The Fire Service’s Role is Changing.

Here’s what you should know.

  • Posted on June 21, 2023

In early 2023, we aggregated data from over 4,527,591 calls received by 1,461 fire departments nationally in 2022, using this data to track shifts in collective incident types and compare it to previous years. Through this data, we hope that fire departments are better able to identify rising trends nationally, individually understand their own department’s incidents, and be more proactive in preparing their team for future calls.

Fire departments’ shifting responsibilities

Last year, 68% of the total calls fire departments received were EMS related and only 3% were fire related. The good news is that fire calls have steadily decreased overall in recent years thanks to the increase in community risk reduction and the advent of more fire-resistant building materials. On the other hand, fire service’s involvement with EMS has continued to rise due to the increased need for community response and engagement caused by COVID-19.

Partnering up to protect

Your department can help decrease your community’s EMS call volume by partnering to cut down on repeat calls. Agencies and departments should consider providing information to resources like community programs and nurse triage lines. You can also proactively help to reduce calls by providing fall prevention services, opioid overdose prevention, health and wellness education, and assistance for patients unable to leave home. If you’re interested in more ways to assist your local EMS teams, check in with your community health partners to learn how to address their specific needs.

Focus on residential fires

When it came to the actual fire calls in 2022, 80% were residential based, meaning one or two-family units and multifamily units. While this number remains consistent with 2021, we have seen a steady increase in the rise of residential fires post-pandemic due to the popularity of hybrid and remote work. To decrease the likelihood of residential fires within your community, your department can continue to push for fire prevention education, such as cooking and electrical safety, and safe disposal of cigarettes and firewood ash, as well as promote initiatives related to smoke detectors and sprinklers. If you’re interested in educational resources specific to residential fire prevention, the National Fire Protection Association (NFPA) offers helpful toolkits.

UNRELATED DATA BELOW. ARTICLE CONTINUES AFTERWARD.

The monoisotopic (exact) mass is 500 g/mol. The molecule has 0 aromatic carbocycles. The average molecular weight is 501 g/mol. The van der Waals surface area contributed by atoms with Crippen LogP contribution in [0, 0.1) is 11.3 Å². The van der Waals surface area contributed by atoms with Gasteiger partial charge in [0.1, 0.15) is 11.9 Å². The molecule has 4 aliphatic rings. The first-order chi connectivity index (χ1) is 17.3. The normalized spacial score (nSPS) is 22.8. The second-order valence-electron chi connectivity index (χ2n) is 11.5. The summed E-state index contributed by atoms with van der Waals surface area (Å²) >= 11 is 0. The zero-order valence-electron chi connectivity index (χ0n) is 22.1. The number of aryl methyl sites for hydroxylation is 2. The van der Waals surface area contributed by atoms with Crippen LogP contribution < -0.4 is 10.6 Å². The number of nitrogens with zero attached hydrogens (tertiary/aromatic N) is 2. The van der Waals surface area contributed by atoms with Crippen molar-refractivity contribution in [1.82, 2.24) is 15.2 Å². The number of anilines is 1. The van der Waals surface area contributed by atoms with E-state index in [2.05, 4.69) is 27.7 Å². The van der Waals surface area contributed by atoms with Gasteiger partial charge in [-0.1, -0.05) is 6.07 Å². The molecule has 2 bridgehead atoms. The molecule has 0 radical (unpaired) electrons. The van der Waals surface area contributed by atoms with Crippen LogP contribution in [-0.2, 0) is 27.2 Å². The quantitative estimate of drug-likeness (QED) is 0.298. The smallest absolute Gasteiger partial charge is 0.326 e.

Understanding our environment

Within the residential based calls, structure fires were the most common fire type reported, making up 31% of all calls. Outside rubbish fires came in second at 24% and natural vegetation fires came in third at 22%. The higher number of natural vegetation fires over the past few years may be due to changing weather patterns that result in longer, more active wildfire seasons with larger burn areas. While we do realize that not all areas are equally impacted by wildfires, nearly 45 million homes and 72,000 communities in the U.S. are currently at risk to the threat. To learn more on wildfire prevention and management, check out the International Association of Fire Chiefs (IAFC) and the US Forest Service’s toolkits.

Knowledge is power

As fire department’s responsibilities shift to include more EMS-related calls than fire services, we need to ensure we are keeping up with the changing demands of our industry. Understanding trends in data allows us to better use our resources to prepare our teams, provide preventative resources, and partner with our community health services teams to better keep our communities safe. For more fire insights and best practices based on industry data, check out the ESO Fire Index today.